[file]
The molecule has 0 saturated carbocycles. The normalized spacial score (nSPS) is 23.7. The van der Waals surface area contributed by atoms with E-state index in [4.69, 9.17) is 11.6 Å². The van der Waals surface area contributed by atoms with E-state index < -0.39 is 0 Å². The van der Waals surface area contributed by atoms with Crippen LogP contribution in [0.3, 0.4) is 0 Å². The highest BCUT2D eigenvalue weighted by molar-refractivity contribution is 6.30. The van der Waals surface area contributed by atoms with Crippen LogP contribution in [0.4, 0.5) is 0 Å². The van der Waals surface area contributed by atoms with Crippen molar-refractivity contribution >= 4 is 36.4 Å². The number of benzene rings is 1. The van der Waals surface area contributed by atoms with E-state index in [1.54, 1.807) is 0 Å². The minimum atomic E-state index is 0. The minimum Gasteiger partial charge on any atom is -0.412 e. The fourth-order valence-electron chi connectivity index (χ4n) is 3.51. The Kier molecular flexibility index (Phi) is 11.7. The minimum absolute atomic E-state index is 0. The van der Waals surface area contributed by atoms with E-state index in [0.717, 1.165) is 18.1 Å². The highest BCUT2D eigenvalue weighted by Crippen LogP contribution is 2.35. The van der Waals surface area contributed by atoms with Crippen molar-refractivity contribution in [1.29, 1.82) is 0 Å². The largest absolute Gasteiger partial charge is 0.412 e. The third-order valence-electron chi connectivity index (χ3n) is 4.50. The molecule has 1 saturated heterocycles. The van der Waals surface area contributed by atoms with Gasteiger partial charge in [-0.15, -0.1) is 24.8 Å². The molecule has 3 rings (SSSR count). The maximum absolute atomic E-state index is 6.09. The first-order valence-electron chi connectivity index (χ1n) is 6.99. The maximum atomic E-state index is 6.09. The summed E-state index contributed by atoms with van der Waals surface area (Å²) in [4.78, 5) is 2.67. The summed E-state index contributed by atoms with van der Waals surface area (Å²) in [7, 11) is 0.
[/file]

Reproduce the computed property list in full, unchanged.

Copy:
The molecule has 0 saturated carbocycles. The normalized spacial score (nSPS) is 23.7. The van der Waals surface area contributed by atoms with E-state index in [4.69, 9.17) is 11.6 Å². The van der Waals surface area contributed by atoms with E-state index < -0.39 is 0 Å². The van der Waals surface area contributed by atoms with Crippen LogP contribution in [0.3, 0.4) is 0 Å². The highest BCUT2D eigenvalue weighted by molar-refractivity contribution is 6.30. The van der Waals surface area contributed by atoms with Crippen LogP contribution in [0.4, 0.5) is 0 Å². The van der Waals surface area contributed by atoms with Crippen molar-refractivity contribution >= 4 is 36.4 Å². The number of benzene rings is 1. The van der Waals surface area contributed by atoms with E-state index in [1.54, 1.807) is 0 Å². The minimum atomic E-state index is 0. The minimum Gasteiger partial charge on any atom is -0.412 e. The fourth-order valence-electron chi connectivity index (χ4n) is 3.51. The Kier molecular flexibility index (Phi) is 11.7. The minimum absolute atomic E-state index is 0. The van der Waals surface area contributed by atoms with E-state index in [0.717, 1.165) is 18.1 Å². The highest BCUT2D eigenvalue weighted by Crippen LogP contribution is 2.35. The van der Waals surface area contributed by atoms with Crippen molar-refractivity contribution in [1.29, 1.82) is 0 Å². The largest absolute Gasteiger partial charge is 0.412 e. The third-order valence-electron chi connectivity index (χ3n) is 4.50. The molecule has 1 saturated heterocycles. The van der Waals surface area contributed by atoms with Gasteiger partial charge in [-0.15, -0.1) is 24.8 Å². The molecule has 3 rings (SSSR count). The maximum absolute atomic E-state index is 6.09. The first-order valence-electron chi connectivity index (χ1n) is 6.99. The maximum atomic E-state index is 6.09. The summed E-state index contributed by atoms with van der Waals surface area (Å²) in [4.78, 5) is 2.67. The summed E-state index contributed by atoms with van der Waals surface area (Å²) in [7, 11) is 0.